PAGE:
3 ways to make your Web pages more responsive with Sidekiq
Queue highly computational tasks
If you have business logic that is taking more than hundreds of milliseconds, you should think about offloading it to a background process. Think about a video that after having been uploaded by a user, needs to be converted, filtered and transcoded again. Ever heard about Youtube? That is a classic case in which you should use Sidekiq:
Queue everything that doesn’t need real-time
If you have stuff that doesn’t take a lot of time to compute, but at a high volume might steal some precious milliseconds from your server page loading time, you might want to move less essential stuff to the background. For example, indexing Elasticsearch documents for Rails models:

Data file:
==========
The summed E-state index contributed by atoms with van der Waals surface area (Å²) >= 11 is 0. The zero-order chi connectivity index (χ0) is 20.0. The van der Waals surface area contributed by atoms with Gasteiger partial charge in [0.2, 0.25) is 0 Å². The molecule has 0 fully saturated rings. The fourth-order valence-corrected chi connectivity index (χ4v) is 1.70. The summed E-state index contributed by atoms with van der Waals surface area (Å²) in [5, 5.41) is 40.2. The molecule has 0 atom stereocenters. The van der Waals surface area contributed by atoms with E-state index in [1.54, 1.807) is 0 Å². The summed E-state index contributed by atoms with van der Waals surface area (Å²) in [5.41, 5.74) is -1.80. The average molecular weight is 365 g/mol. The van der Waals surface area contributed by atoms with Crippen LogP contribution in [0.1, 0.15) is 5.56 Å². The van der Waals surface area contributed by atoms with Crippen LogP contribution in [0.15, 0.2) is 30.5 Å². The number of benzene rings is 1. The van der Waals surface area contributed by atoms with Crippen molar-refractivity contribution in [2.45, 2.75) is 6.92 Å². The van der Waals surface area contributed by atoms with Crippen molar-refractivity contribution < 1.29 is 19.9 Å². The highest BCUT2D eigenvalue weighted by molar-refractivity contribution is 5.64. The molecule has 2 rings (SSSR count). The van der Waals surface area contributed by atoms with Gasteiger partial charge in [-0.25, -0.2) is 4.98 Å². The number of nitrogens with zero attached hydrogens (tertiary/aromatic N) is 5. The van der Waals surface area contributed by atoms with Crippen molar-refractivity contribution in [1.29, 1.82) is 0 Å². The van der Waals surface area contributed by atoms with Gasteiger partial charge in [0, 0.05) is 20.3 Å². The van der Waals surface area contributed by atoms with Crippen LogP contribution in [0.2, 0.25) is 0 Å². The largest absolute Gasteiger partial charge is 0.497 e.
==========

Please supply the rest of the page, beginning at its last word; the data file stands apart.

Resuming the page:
Try to design your architecture in a way that promotes asynchronous data exchanges more than synchronous. The reason is simple: get back to the user with the answer she wants as fast as possible and also limit the number of concurrent requests your decoupled background services have to satisfy. Take into consideration a notification system for your website:
Learn more at Sidekiq’s Wiki page.
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